“We also tell the story is of Edouard, an enslaved Créole Black mason. Edouard, who had left the planation to fight for the Union and returned to after the war. We tell his story of his quest to get his veteran’s pension after the war and the challenge he faced because he was not an English speaker,” Dunn said.Créole French was the language of Créole Louisiana, which included the enslaved. A population count in 1795 numbered 10 times more African descendants than the total number of Acadians that had arrived over a 22-year period. Non-English-speaking enslaved peoples are among the subjects Laura Plantation explores as part of its ongoing research. Visitors can learn more with the exhibit “From the Big House to the Quarters: Slavery on Laura Plantation.”“I’m personally interested in these enslaved people who were not English speakers. It steps outside the myth of the American South’s idea that all enslaved people as quote unquote African Americans, which brings back the idea of the African Créole people who called themselves Créole, not American,” he said.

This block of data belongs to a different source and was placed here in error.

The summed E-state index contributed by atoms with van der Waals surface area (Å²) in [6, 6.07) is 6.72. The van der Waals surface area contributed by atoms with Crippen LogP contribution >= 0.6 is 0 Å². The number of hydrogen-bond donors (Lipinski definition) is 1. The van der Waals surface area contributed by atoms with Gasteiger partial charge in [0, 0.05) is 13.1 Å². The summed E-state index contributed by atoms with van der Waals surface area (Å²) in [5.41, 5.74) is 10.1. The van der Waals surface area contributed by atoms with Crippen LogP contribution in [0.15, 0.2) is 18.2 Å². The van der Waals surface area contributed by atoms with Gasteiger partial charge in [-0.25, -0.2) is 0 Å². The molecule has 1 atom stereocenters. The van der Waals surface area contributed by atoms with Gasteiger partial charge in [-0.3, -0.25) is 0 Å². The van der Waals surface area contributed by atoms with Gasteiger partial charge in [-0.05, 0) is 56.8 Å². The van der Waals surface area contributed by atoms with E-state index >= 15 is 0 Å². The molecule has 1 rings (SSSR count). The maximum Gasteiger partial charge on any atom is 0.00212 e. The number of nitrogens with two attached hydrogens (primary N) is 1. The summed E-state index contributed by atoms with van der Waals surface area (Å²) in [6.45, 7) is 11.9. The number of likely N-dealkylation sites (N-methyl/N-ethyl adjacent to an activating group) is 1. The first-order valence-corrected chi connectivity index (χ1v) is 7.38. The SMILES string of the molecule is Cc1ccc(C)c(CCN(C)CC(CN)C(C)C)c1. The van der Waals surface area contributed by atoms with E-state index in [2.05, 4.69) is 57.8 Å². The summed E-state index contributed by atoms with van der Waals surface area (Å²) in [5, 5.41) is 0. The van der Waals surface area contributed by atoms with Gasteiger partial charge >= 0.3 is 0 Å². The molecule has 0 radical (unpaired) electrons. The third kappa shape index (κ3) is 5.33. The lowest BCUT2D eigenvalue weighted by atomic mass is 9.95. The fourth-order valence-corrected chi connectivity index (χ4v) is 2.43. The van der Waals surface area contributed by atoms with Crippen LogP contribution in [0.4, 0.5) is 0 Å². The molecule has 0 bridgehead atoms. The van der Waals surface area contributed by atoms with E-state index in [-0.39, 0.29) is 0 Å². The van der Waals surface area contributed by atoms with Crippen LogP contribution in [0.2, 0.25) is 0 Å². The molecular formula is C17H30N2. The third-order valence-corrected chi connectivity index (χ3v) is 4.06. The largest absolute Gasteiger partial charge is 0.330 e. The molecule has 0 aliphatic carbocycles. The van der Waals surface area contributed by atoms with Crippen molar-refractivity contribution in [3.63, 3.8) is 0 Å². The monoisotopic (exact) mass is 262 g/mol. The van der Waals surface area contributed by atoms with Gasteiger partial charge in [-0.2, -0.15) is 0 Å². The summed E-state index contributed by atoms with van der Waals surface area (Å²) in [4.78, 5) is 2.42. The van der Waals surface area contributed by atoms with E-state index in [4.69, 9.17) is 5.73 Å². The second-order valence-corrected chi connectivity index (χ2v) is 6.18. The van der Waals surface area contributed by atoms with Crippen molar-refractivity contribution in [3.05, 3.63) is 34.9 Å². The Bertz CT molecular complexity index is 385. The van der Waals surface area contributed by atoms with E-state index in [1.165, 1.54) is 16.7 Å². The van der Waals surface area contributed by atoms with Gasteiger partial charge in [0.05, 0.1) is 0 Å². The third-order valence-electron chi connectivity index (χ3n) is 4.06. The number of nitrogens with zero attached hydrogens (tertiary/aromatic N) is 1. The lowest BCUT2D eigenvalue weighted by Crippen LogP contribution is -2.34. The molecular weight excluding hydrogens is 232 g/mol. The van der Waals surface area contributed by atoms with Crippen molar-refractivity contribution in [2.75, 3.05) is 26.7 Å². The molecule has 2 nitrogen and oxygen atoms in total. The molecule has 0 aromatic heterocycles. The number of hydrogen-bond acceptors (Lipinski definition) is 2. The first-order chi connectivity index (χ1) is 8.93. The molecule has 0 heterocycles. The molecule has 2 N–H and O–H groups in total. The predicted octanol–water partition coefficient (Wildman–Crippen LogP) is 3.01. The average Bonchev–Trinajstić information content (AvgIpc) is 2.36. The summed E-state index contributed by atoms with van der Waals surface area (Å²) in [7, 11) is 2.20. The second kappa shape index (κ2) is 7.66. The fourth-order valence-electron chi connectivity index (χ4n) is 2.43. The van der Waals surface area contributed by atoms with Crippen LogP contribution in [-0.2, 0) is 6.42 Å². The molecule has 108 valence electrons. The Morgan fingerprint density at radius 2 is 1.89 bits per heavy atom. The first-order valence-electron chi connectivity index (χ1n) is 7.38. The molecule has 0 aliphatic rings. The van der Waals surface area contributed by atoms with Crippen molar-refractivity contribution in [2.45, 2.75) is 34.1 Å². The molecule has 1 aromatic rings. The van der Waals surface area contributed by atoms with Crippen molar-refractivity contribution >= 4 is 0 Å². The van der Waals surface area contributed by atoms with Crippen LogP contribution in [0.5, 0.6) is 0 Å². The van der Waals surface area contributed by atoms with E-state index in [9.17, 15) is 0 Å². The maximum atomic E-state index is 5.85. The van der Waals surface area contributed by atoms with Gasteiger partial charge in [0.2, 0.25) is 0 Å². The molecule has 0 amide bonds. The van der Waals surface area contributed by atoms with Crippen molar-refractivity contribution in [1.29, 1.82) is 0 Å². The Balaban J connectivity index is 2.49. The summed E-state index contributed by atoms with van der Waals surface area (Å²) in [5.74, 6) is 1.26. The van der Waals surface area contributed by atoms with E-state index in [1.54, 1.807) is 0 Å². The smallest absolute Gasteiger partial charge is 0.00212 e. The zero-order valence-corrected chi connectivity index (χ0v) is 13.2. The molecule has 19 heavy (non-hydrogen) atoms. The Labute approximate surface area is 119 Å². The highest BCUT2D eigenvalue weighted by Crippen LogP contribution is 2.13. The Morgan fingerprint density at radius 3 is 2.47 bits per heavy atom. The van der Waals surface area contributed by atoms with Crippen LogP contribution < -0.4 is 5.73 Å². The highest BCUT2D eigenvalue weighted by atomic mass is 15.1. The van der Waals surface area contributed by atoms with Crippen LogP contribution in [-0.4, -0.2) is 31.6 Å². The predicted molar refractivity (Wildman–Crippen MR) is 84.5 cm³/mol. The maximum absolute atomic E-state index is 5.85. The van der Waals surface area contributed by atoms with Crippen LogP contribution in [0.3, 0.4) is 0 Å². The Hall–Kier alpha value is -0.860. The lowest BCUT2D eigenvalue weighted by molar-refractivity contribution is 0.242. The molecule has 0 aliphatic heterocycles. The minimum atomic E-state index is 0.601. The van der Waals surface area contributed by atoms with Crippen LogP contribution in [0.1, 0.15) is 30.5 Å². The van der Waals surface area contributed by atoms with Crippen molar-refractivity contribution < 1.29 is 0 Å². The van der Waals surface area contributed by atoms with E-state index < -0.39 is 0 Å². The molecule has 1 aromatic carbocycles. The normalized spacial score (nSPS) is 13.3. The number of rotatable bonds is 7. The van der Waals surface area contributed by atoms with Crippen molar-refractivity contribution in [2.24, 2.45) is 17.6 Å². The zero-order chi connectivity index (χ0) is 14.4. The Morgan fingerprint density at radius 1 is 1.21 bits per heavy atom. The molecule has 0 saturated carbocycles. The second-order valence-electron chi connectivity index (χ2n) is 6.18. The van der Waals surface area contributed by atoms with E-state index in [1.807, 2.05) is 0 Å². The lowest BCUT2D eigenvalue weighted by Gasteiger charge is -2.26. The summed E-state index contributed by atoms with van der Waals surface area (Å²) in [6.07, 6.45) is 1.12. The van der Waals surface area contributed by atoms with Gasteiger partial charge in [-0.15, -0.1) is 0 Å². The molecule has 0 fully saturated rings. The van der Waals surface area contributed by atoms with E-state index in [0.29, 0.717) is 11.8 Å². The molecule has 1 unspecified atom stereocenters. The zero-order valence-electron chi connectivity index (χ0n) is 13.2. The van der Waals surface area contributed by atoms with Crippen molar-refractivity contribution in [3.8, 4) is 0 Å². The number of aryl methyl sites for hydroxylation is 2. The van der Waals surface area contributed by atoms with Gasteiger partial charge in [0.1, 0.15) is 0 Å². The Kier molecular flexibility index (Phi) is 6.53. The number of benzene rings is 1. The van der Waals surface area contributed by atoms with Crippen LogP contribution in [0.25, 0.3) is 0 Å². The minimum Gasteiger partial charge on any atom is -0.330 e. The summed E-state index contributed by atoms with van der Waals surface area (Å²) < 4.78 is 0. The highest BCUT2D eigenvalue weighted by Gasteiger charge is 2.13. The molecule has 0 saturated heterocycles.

These 1840s cabins of the enslaved people at Laura Plantation have been restored and furnished with period artifacts.
Photo Suzanne Corbett